Exclusive Report: Close Ties Between Congressional Candidate Colleen Hanabusa and Ko Olina Developer Rake in Funds

Colleen Hanabusa
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Colleen Hanabusa

BY JIM DOOLEY – Congressional candidate Colleen Hanabusa and her husband, former State Sheriff John F. Souza III, have deep political and business ties to real estate developer Jeffrey Stone, builder of the luxury Ko Olina Resort on the Leeward Coast of Oahu.


Stone, his companies and close business associates have donated $130,000 to Hanabusa’s political campaigns since 2002, election records show.

In the current congressional race, Stone, his wife and daughter have donated $11,000, while other Ko Olina-related donors contributed another $47,150 to the Hanabusa election effort, according to Federal Election Commission records.

The Ko Olina-connected donations total about 5 percent of the $1.2 million in individual contributions reported by Hanabusa’s congressional campaign through October 25. Counting money from political action committees, the Hanabusa campaign has raised more than $2.1 million.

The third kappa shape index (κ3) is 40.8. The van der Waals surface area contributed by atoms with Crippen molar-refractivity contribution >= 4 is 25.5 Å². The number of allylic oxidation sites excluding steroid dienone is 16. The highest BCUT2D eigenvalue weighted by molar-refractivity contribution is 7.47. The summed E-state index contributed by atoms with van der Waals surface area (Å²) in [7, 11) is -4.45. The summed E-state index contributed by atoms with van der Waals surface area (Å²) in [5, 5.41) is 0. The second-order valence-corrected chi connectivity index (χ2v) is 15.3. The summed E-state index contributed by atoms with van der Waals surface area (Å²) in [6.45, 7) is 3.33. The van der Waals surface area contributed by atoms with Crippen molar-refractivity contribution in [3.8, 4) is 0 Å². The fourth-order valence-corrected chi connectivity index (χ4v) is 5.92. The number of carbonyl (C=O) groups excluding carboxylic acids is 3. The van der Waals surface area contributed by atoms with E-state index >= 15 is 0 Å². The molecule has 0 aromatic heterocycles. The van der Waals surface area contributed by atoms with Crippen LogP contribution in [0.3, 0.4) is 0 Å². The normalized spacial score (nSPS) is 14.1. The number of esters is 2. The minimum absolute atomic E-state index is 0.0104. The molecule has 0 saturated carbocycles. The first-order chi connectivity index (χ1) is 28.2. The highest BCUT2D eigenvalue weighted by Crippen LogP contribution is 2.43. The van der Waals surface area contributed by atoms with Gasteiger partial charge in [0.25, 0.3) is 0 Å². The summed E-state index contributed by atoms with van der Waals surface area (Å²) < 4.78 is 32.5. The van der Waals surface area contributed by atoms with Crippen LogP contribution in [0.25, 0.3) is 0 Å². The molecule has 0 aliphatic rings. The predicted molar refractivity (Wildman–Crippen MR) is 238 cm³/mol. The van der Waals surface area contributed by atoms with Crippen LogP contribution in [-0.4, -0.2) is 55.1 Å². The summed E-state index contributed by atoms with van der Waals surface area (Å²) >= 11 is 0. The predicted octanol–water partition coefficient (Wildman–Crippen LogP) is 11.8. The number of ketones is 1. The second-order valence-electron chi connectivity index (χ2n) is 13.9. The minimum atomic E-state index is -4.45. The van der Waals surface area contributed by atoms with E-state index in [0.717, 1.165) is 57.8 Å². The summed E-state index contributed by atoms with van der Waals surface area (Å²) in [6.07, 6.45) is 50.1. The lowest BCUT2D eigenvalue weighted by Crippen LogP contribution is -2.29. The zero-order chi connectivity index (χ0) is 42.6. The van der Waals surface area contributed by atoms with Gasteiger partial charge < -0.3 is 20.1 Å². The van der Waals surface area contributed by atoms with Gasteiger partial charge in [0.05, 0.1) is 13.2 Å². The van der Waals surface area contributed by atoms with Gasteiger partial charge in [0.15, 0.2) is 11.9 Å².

Stone has given no money to the congressional campaign of Hanabusa’s Republican opponent, Charles Djou, but has contributed $22,500 since 2008 to the Hawaii Republican Party. He also contributed $10,000 in 2007 to the National Republican Congressional Committee.

Stone did not respond to requests for comment on this story.

Hanabusa and Souza at one time lived in an expensive Ko Olina townhouse bought by Souza from Stone after Hanabusa, a state senator who represents the Leeward Coast, championed a controversial $75 million tax credit for Ko Olina at the Legislature in 2002-2003.

In February 2005, less than two years after Souza bought the home, he sold it for a $421,000 profit, according to real estate records. Souza and Hanabusa, who were engaged at the time and married in 2008, then bought a $1 million home in another Ko Olina subdivision developed by Centex Homes of Texas.